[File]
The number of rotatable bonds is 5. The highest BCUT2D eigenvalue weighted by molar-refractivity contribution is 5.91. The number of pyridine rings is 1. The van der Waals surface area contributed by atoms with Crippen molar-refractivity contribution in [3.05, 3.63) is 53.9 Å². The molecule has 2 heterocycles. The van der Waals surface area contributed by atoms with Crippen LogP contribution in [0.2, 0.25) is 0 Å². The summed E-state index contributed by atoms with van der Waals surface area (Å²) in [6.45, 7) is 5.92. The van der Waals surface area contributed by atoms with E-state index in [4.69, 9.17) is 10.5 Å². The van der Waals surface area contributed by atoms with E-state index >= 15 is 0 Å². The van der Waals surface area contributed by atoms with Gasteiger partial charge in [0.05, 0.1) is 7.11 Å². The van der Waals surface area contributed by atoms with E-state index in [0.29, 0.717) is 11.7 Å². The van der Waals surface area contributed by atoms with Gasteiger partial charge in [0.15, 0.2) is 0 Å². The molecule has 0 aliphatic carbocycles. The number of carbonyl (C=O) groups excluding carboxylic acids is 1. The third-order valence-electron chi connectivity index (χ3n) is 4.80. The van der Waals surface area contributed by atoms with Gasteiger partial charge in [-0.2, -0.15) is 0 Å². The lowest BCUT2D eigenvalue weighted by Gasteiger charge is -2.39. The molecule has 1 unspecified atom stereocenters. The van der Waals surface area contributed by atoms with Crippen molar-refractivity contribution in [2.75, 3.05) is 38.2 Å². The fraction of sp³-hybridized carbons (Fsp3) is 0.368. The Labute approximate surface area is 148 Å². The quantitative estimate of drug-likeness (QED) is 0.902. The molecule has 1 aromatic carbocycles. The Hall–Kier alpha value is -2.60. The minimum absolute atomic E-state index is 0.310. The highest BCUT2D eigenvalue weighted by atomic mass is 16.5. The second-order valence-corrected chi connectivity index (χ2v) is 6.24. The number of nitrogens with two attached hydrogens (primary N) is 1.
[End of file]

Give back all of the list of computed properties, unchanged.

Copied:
The number of rotatable bonds is 5. The highest BCUT2D eigenvalue weighted by molar-refractivity contribution is 5.91. The number of pyridine rings is 1. The van der Waals surface area contributed by atoms with Crippen molar-refractivity contribution in [3.05, 3.63) is 53.9 Å². The molecule has 2 heterocycles. The van der Waals surface area contributed by atoms with Crippen LogP contribution in [0.2, 0.25) is 0 Å². The summed E-state index contributed by atoms with van der Waals surface area (Å²) in [6.45, 7) is 5.92. The van der Waals surface area contributed by atoms with E-state index in [4.69, 9.17) is 10.5 Å². The van der Waals surface area contributed by atoms with E-state index >= 15 is 0 Å². The van der Waals surface area contributed by atoms with Gasteiger partial charge in [0.05, 0.1) is 7.11 Å². The van der Waals surface area contributed by atoms with E-state index in [0.29, 0.717) is 11.7 Å². The van der Waals surface area contributed by atoms with Gasteiger partial charge in [0.15, 0.2) is 0 Å². The molecule has 0 aliphatic carbocycles. The number of carbonyl (C=O) groups excluding carboxylic acids is 1. The third-order valence-electron chi connectivity index (χ3n) is 4.80. The van der Waals surface area contributed by atoms with Gasteiger partial charge in [-0.2, -0.15) is 0 Å². The lowest BCUT2D eigenvalue weighted by Gasteiger charge is -2.39. The molecule has 1 unspecified atom stereocenters. The van der Waals surface area contributed by atoms with Crippen molar-refractivity contribution in [2.75, 3.05) is 38.2 Å². The fraction of sp³-hybridized carbons (Fsp3) is 0.368. The Labute approximate surface area is 148 Å². The quantitative estimate of drug-likeness (QED) is 0.902. The molecule has 1 aromatic carbocycles. The Hall–Kier alpha value is -2.60. The minimum absolute atomic E-state index is 0.310. The highest BCUT2D eigenvalue weighted by atomic mass is 16.5. The second-order valence-corrected chi connectivity index (χ2v) is 6.24. The number of nitrogens with two attached hydrogens (primary N) is 1.